Modeling, Analysis and Testing of Autonomous Operation of an Inverter-Based Microgrid


The analysis of the small-signal stability of conventional power systems is well established, but for inverter based microgrids there is a need to establish how circuit and control features give rise to particular oscillatory modes and which of these have poor damping. This paper develops the modeling and analysis of autonomous operation of inverter-based microgrids. Each sub-module is modeled in state-space form and all are combined together on a common reference frame. The model captures the detail of the control loops of the inverter but not the switching action. Some inverter modes are found at relatively high frequency and so a full dynamic model of the network (rather than an algebraic impedance model) is used. The complete model is linearized around an operating point and the resulting system matrix is used to derive the eigenvalues. The eigenvalues (termed “modes”) indicate the frequency and damping of oscillatory components in the transient response. A sensitivity analysis is also presented which helps identifying the origin of each of the modes and identify possible feedback signals for design of controllers to improve the system stability. With experience it is possible to simplify the model (reduce the order) if particular modes are not of interest as is the case with synchronous machine models. Experimental results from a microgrid of three 10-kW inverters are used to verify the results obtained from the model.


  1. Inverter
  2. Inverter model
  3. Microgrid
  4. Power control
  5. Small-signal stability



Fig. 1. Typical structure of inverter-based microgrid.


 Fig. 2. Active power (filtered) response of micro-sources with 3.8 kW of step

change in load power at bus 1.

Fig. 3. Reactive power exchange between the micro sources with 3.8 kW of

step change in load power at bus 1 (Initial values: Q1 =0, Q2 = 􀀀200, Q3 =

+200; Final values: Q1 = +600, Q2 = 􀀀300, Q3 = 􀀀200).

Fig. 4. Active power (filtered) response of micro-sources with 16.8 kW and

12 kVAR RL load step change at bus 1.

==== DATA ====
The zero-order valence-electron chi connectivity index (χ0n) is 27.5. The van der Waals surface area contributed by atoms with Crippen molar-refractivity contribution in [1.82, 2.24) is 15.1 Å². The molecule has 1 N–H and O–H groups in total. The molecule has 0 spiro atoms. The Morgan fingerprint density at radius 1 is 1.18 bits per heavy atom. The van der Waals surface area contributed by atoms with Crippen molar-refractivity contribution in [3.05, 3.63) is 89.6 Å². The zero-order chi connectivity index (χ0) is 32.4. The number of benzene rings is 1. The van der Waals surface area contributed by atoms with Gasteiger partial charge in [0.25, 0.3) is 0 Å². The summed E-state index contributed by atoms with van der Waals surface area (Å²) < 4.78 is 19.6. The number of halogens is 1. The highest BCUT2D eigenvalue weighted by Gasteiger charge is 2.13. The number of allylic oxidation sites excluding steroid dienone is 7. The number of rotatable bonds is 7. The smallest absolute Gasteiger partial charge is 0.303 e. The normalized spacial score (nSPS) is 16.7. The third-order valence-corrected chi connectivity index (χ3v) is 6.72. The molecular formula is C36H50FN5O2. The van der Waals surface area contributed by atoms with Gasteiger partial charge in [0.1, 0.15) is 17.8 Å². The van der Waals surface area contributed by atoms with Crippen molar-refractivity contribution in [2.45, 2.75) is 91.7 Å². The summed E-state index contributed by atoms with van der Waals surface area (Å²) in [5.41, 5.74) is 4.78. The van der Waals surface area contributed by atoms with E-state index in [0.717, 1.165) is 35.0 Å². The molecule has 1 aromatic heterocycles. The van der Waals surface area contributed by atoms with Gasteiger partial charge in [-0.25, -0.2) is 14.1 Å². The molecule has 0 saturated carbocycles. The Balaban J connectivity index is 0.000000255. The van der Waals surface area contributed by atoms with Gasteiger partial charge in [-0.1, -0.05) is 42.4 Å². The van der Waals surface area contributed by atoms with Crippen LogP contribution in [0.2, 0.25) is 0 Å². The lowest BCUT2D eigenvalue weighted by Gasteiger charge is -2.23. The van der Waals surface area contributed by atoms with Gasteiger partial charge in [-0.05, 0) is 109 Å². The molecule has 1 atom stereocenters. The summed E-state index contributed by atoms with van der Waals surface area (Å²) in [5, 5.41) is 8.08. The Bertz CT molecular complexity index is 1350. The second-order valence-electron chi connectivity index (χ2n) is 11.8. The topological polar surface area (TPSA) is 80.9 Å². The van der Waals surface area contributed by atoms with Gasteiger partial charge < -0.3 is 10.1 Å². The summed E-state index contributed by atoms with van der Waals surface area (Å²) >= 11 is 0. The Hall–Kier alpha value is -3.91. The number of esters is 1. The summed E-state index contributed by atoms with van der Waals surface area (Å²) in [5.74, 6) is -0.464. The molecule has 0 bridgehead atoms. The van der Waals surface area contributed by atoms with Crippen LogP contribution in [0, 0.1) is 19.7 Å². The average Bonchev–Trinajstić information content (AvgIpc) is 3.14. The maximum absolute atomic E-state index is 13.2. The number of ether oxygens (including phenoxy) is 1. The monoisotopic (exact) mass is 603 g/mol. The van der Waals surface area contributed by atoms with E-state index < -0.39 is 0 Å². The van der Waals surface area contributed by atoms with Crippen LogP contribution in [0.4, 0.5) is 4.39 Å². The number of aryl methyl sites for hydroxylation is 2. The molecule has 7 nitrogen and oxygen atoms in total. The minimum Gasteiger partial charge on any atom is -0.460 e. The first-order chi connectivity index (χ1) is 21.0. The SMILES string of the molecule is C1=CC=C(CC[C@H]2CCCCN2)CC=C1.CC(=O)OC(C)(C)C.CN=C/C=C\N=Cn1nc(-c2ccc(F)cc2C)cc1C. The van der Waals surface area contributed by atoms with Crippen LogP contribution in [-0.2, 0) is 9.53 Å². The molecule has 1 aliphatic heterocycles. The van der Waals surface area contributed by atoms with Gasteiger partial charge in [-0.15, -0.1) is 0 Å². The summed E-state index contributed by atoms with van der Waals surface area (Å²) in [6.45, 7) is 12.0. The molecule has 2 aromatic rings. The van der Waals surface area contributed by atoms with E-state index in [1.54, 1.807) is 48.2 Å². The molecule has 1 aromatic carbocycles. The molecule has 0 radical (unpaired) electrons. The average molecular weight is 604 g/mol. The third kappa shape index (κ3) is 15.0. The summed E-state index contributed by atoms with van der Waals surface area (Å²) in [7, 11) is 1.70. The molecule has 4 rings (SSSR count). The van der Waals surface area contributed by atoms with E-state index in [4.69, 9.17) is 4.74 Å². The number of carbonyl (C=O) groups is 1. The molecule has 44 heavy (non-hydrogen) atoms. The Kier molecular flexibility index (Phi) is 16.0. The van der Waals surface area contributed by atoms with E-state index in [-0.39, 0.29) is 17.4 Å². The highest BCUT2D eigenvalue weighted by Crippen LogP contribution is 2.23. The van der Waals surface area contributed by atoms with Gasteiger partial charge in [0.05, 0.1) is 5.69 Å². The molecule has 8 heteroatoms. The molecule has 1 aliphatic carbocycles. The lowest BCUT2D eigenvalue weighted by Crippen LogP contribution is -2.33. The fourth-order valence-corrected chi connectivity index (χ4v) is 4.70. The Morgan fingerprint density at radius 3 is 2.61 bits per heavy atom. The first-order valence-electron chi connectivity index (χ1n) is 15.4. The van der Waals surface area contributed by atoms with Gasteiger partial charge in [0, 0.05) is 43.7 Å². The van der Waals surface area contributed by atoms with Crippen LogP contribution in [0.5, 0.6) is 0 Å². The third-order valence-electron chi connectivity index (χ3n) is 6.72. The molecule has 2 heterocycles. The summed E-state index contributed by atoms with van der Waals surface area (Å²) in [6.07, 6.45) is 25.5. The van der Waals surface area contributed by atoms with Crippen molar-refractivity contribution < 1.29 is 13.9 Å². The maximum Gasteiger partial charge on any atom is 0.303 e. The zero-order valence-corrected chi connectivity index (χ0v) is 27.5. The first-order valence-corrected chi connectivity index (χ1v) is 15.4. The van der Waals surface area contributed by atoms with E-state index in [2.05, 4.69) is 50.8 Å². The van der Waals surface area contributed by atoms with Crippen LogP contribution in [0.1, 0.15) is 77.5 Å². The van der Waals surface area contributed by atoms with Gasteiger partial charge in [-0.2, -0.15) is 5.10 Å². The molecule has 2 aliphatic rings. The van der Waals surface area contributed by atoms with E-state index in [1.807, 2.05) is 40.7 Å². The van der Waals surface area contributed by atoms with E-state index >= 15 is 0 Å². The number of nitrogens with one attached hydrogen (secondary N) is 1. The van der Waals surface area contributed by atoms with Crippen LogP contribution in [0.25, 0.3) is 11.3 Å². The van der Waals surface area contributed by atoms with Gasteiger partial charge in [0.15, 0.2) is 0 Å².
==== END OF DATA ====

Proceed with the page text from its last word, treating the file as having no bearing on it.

Fig. 5. Reactive power (filtered) response of micro-sources with 16.8 kW and

12 kVAR RL load step change at bus 1.

Fig. 6. Output voltage (d-axis) response with 27 kW of step change in load

power at bus 1.

Fig. 7. Inductor current (d-axis) response with 27 kW of step change in load

power at bus 1.


 In this paper, a small-signal state-space model of a microgrid is presented. The model includes inverter low frequency dynamics dynamics, high frequency dynamics, network dynamics, and load dynamics. All the sub-modules are individually modeled and are then combined on a common reference frame to obtain the complete model of the microgrid.

The model was analyzed in terms of the system eigenvalues and their sensitivity to different states. With the help of this analysis the relation between different modes and system parameters was established. It was observed that the dominant low-frequency modes are highly sensitive to the network configuration and the parameters of the power sharing controller of the micro sources. The high frequency modes are largely sensitive to the inverter inner loop controllers, network dynamics, and load dynamics.

Results obtained from the model were verified experimentally on a prototype microgrid. It was observed that the model successfully predicts the complete microgrid dynamics both in the low and high frequency range.

Small signal modeling has had a long history of use in conventional power systems. The inverter models (and the inclusion of network dynamics) illustrated in this paper allow microgrids to be designed to achieve the stability margin required of reliable power systems.


[1] R. H. Lasseter, “Microgrids,” in Proc. Power Eng. Soc.Winter Meeting, Jan. 2002, vol. 1, pp. 305–308.

[2] A. Arulapalam, M. Barnes, A. Engler, A. Goodwin, and N. Jenkins, “Control of power electronic interfaces in distributed generation microgrids,” Int. J. Electron., vol. 91, no. 9, pp. 503–523, Sep. 2004.

[3] R. Lassetter, “Integration of Distributed Energy Resources: The CERTS Microgrid Concept,” CERT Rep., Apr. 2002.

[4] M. S. Illindala, P. Piagi, H. Zhang, G. Venkataramanan, and R. H. Lasseter, “Hardware Development of a Laboratory-Scale Microgrid Phase 2: Operation and Control of a Two-Inverter Microgrid,” Nat. Renewable Energy Rep., Mar. 2004.

[5] Y. Li, D. M. Vilathgamuwa, and P. C. Loh, “Design, analysis and realtime testing of a controller for multibus microgrid system,” IEEE Trans. Power Electron., vol. 19, no. 5, pp. 1195–1204, Sep. 2004.

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